Lebanese Arabic is generally considered a form of Levantine Arabic, the language spoken in parts of Israel, Jordan, Lebanon, Palestine and Syria. Lebanese Arabic is most like Syrian Arabic, although there are differences, and there many differences with Modern Standard Arabic. Although resources are somewhat slim for learning Lebanese Arabic, the ones that exist are good and will help any learner on their way.
Learning Lebanese Arabic
Visit Omniglot.com (see Resources below) to learn the form and pronunciation of the Arabic alphabet (properly called an abjad) used in Lebanese Arabic. Learning the Arabic abjad is important when studying any form of Arabic, although less so in the case of Lebanese because the language is not commonly written. If you already speak another form of Arabic, compare the pronunciations you know to the ones you find at Omniglot; if you do not speak another form of Arabic, learn only those ones used in Lebanese, as you do not need to confuse yourself this early in the process. Also note that the Latin writing system found at the bottom of the Omniglot page is only hypothetically useful, and is not the system in use for writing Lebanese in the Latin alphabet.
Visit Cedarseed.com (see link below) to learn the pronunciation of Lebanese using the Latin alphabet, which is a common practice, especially online and in teaching resources for foreigners. There are many characters that will be easy to learn, but also several problem characters. Using Cedarseed.com's system, these include: j (zh), ' (a glottal stop, commonly referred to as the sound English-speakers make between the words "uh-oh"), kh (Spanish j), gh (French or German r), r (rolled r), 3 (air rolled from the bottom of the throat), and 7 (a hard h). There are also semantic differences in Lebanese between long and short vowels (a vs. á, for instance).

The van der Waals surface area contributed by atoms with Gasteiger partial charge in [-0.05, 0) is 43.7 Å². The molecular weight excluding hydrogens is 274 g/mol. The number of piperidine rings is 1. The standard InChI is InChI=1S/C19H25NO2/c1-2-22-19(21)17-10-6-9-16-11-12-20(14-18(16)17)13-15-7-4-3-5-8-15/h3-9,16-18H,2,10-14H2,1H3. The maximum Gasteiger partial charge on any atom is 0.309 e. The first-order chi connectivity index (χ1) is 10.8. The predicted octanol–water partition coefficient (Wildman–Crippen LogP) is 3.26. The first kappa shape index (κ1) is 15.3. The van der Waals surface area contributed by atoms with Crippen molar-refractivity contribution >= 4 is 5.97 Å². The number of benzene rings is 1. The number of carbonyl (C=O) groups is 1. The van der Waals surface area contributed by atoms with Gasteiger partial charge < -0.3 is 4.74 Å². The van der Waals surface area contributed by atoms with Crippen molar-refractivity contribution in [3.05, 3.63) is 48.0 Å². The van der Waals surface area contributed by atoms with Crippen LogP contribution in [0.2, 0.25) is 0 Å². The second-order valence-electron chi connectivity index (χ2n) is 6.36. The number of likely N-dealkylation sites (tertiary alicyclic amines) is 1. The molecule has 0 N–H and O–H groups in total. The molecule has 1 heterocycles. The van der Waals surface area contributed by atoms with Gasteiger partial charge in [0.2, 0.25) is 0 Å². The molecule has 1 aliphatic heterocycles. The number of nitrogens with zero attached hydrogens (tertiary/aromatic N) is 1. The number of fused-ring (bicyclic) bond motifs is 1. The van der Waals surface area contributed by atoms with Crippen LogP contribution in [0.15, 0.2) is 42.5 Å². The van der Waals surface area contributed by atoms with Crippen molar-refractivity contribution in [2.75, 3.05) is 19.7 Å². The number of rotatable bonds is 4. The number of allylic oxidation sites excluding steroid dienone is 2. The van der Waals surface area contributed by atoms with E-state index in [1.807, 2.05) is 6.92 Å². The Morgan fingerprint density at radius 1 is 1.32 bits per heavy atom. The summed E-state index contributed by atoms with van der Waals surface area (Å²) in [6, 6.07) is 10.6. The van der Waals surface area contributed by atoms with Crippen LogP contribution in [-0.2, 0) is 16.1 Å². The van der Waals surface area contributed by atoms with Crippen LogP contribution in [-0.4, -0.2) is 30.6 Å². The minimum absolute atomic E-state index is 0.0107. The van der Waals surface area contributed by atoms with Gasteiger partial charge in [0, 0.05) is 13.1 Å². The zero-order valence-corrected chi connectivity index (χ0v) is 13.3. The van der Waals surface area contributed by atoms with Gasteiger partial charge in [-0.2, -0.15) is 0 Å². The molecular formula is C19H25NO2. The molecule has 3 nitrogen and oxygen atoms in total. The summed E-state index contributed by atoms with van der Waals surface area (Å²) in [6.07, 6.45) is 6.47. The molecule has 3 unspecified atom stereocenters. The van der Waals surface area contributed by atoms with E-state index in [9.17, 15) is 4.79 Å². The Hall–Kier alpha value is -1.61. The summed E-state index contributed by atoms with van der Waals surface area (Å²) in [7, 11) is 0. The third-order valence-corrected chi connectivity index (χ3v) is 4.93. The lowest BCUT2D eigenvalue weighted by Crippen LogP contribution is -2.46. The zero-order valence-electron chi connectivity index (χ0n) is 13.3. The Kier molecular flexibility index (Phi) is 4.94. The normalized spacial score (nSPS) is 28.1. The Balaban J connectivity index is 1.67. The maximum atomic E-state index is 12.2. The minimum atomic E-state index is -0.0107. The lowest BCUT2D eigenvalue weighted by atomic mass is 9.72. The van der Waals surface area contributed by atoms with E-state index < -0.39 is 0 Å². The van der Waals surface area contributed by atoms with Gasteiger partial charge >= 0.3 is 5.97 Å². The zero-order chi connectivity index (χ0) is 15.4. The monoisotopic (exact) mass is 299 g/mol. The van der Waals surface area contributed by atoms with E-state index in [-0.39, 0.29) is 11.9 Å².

Use Cedarseed.com's (see Resources below) well-ordered lessons to learn the basics of the language. Although written somewhat casually, this website is the best online and free resource for learning specifically Lebanese Arabic. Links to 20 chapters as well as several other fun and educational resources can be found at the bottom of the page, including features found only in Lebanese Arabic, as Lebanese has been highly influenced by other languages, mainly French and English.
Obtain a textbook for Lebanese Arabic. Two useful texts are available for English-speakers wishing to learn Lebanese: Hadia Harb's "Arabic You Need" and "Spoken Lebanese" by Maksoud N. Feghali (see links to both below). Both come with coordinated audio recordings, which are important in learning Lebanese, giving you the chance to hear native speakers interacting with each other and thus the best idea of the language's sounds. Feghali's book uses only Latin characters, which enhances the idea is that Lebanese is truly a spoken language.
Find a place where you can practice conversational Lebanese Arabic. This could be an organized discussion group or simply a shop or restaurant where you know Lebanese Arabic is spoken. Speaking with natives is one of the best ways to make progress, as you can learn colloquial speech from them as well as benefit from them correcting your mistakes.
Aim for about an hour's worth of study per session, especially when first beginning, to make fast progress and to keep material fresh in your mind.
- Aim for about an hour's worth of study per session, especially when first beginning, to make fast progress and to keep material fresh in your mind.
Erik Steel is a graduate of the University of Michigan, earning his bachelor's degree in Russian. Steel has worked as writer for more than four years and has contributed content to eHow and Pluck on Demand. His work recently appeared in the literary journal "Arsenic Lobster."